Qld hospitals 'bearing' flatter virus wave
Queensland's hospitals are "bearing up" to the COVID-19 outbreak which hasn't peaked as steeply as authorities expected, leaving them cautiously optimistic.
Another 13 virus deaths and 10,212 new cases were recorded from 19,926 tests in the 24 hours to 6.30am on Monday.
Four of those who died were aged in their 70s, seven were in their 80s and two were in their 90s, while none had had a booster vaccine.
Chief Health Officer John Gerrard said there were 879 people being treated in hospital for COVID-19 and another 50 patients in intensive care with 12 of those on a ventilator.
He said Queensland wasn't having a "very tall peak" like NSW or Victoria, with hospitalisations far lower than the thousands expected.
"Queensland hospitals are bearing up, but we'll see in the next seven days, particularly as metropolitan Brisbane peaks, just exactly what happens there," Dr Gerrard told reporters on Monday.
"So far the impact of the epidemic is less than we expected, so far in this wave, but ... I'm trying to be cautious here because we still haven't reached a peak here in Brisbane."
The flatter peak is likely due to people following precautions, Dr Gerrard said, with a high double-dose vaccination rate when the virus started spreading in the state.
"This we believe has to do with people's changing behaviour in avoiding getting infected," he said.
"So I certainly thank the people of Queensland in heeding the warnings."
The most recent figures show 91.81 per cent of eligible Queenslanders have had one vaccine dose and 89.16 have had two.
More than 40 per cent of the patients in hospital were unvaccinated with the government urging anyone eligible to get a booster.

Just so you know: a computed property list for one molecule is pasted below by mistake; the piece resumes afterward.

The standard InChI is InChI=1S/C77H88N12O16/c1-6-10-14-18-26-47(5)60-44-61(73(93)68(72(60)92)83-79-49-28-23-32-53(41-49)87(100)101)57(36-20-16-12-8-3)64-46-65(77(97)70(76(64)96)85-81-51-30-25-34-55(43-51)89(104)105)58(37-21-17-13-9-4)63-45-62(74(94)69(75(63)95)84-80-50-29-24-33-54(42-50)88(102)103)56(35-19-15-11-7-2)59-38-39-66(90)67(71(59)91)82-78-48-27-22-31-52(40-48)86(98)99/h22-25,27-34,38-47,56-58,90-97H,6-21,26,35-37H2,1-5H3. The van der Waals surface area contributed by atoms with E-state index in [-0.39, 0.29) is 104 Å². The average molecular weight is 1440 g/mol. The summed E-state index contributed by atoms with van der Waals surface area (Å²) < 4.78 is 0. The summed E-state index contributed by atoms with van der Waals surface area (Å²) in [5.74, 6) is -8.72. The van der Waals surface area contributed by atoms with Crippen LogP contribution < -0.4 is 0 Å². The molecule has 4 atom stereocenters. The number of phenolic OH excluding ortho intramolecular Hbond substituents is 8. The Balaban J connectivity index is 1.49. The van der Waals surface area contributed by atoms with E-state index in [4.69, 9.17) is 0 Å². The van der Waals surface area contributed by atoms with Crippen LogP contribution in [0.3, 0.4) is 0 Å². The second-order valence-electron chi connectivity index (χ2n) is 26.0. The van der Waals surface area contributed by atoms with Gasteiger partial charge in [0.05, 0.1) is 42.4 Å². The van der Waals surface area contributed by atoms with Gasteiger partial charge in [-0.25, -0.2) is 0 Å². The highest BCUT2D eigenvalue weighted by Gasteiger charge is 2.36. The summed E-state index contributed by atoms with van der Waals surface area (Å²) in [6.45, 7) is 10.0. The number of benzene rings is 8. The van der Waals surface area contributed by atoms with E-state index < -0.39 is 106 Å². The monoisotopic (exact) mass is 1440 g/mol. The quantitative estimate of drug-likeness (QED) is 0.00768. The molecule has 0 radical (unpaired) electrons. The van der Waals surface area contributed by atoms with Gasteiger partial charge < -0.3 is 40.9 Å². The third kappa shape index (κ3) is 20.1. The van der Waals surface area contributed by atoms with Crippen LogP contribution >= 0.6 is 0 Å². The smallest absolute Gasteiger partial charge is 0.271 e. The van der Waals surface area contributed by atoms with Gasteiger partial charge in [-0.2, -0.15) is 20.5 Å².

The state will release a COVID-safe plan for a return of children to school this week, after it goes through cabinet on Monday.
Authorities delayed the start of the school year from January 24 to February 7 in a bid to make a "longer, flatter" peak, Dr Gerrard said.
He expects the virus to spread rapidly once classes return, but most children will only experience a mild illness.
However, even with 25.72 per cent of five to 11-year-olds and 66.61 per cent of children aged 11 to 15 having had two doses of a vaccine, Dr Gerrard said some would experience "rare complications" from COVID-19.
The CHO admitted it was hard "to get the tone right" so parents were vigilant rather than paranoid, but he believed most younger people weren't afraid of the virus.
"My impression is that most young people are not afraid of this virus, which is probably legitimate, although we want them to get vaccinated because there are rare complications," Dr Gerrard said.
Meanwhile some businesses are concerned the vaccine mandate in venues could be increasing the risk of superspreader events.
The mandate limits weddings to just 20 people if any guest is unvaccinated, but venue operator Kelly Tilse said couples were getting around the rules by tying the knot at home as up to 100 guests are allowed at private residences.
"Instead they're going (to) backyard weddings, which to me is not sensible ... the sensible solution is to bring it back to the venues who have COVID safe plans," Ms Tilse told reporters on Monday.
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